I’m not saying that’s what happened between Dylan Farrow and Woody Allen, but it’s important to consider when we look at reopening this case in the public eye after 20 years ago a New York judge found the charges to be inconclusive. Clearly there’s a whole lot of drama in that family, and there’s been a lot of hurt, and in some cases it’s not really crazy to say that there’s been a lot of malice brewing from Mia Farrow, who some allege has been a mastermind at all of this latest circus coming to light in the middle of awards season after her ex-husband already received a lifetime achievement award at the Golden Globes.
But I don’t even want to argue motive or malicious intent. For whatever reason, she felt the need to get everything off of her chest in a very public manner at this point in time, and now even as he offers the most reserved response possible, lines are being drawn once again and people are taking sides and some larger discussions about rape culture are being thrown around that I’m not exactly sure deserve to be preserved in a vacuum. In theory, the idea of supporting and not shaming the victim makes all of the sense in the world … that is, as long as the victim is actually a victim. But that part of the culture doesn’t really take into consideration the idea that not every allegation will be trustworthy, and the problem is … I don’t really know where to go with that.
Do you always side with the victim and risk creating a society where crying rape is easy retaliation against one who’s hurt you? Not only is it a disservice to those who are actually victims of abuse, but it also creates a pretty terrifying landscape where one can be guilty until proven innocent specifically in one of the most heinous crimes of all.
Or do you always side with the accused and nurture the very rape culture that many talk about where victims are afraid to speak up? Just as equally bad, this puts even more power into the hands of legitimate abusers who stand a better chance of getting away with it if the process sides in their favor.
Another angle to consider is that you really have two processes to consider here when one of these cases surfaces – the judicial process that decides whether the accused spends the next 20 years in jail, on top of the public opinion that decides whether the accused will be treated like he belongs in jail even if the judicial process finds them not guilty in a court of law. Each process works very independent of one another, and as we’ve most definitely seen in the past, one might argue in the stance of celebrity that the public opinion swings even stronger than that of the courts.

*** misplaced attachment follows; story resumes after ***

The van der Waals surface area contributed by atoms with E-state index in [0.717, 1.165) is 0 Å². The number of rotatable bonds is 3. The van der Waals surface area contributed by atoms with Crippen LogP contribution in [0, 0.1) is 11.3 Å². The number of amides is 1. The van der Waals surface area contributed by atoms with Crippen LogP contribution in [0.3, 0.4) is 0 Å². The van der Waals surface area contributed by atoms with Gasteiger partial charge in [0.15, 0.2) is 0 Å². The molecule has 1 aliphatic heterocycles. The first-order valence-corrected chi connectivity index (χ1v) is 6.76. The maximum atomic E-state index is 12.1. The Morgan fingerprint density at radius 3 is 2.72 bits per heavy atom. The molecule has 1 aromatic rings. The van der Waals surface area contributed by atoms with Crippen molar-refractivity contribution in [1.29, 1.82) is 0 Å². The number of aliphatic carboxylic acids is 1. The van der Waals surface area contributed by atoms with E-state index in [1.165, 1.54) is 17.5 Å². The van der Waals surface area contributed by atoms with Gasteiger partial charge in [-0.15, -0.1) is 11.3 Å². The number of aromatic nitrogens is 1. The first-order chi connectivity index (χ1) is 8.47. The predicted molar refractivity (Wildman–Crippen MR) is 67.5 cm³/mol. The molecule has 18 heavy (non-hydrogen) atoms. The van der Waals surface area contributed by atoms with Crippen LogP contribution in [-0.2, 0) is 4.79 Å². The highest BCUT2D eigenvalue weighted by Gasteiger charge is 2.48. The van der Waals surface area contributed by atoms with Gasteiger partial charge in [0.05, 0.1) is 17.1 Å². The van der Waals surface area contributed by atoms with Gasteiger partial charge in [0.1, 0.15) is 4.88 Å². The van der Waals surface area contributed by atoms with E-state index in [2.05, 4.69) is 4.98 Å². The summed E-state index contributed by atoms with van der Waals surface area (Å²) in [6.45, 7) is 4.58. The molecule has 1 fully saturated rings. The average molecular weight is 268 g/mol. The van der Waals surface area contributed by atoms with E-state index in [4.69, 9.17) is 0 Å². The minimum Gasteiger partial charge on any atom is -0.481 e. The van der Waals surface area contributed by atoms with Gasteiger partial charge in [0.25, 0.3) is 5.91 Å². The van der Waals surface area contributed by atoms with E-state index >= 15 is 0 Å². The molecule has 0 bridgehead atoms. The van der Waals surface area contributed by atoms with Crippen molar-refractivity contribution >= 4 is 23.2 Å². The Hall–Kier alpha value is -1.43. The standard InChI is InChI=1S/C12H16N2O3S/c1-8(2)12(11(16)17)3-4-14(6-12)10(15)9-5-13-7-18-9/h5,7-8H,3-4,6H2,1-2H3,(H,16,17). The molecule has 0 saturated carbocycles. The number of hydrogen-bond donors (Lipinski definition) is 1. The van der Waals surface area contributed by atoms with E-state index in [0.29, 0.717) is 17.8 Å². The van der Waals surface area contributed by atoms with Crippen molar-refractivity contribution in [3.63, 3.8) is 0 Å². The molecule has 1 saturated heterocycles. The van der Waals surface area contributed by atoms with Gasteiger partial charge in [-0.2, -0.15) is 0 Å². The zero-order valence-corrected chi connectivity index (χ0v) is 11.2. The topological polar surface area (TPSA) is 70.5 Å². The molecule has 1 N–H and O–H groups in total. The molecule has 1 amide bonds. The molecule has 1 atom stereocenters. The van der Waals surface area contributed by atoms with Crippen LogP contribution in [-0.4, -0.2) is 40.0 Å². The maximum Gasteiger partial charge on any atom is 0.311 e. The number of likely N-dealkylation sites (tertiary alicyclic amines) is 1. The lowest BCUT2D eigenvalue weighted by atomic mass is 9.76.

Just ask anyone who still considers The King of Pop to be a child molester, even in death.
Or George Zimmerman, who myself included will consider a murderer until the day that his victim’s ghost pops by to cite that in fact, he did really start the whole thing after all.
It’s like this quote from The Daily Beast’s take on the situation…
“The point is that accusations make headlines; retractions are buried on page twelve, and coerced accusations are as much a reality as coerced confessions.”
At this point Dylan Farrow could write a second blog post and recant, saying, “Mom forced me into saying the whole thing…” and still there’s a section of the public that will look at Woody Allen as a disgusting child molester who should be put to death. And maybe he’s far enough along in his career that the negative publicity doesn’t really matter anymore … though the whole awards jabs would kind of suggest otherwise … that’s still got to be a pretty crappy allegation to shoulder if it isn’t actually true.
Anyways, like I said at the very beginning – I don’t know where the middle ground is here. How do we create a society where victims feel safe to come forward and yet the falsely accused still maintain the innocence that they deserve??? How are we supposed to maintain both innocence and faith on both sides of the table? It’s no more right to denounce a victim than it is to crucify someone who was falsely accused, and as deeply emotional as each side is, it’s certainly not fair to write one off in favor of the other.
So where do we go from here???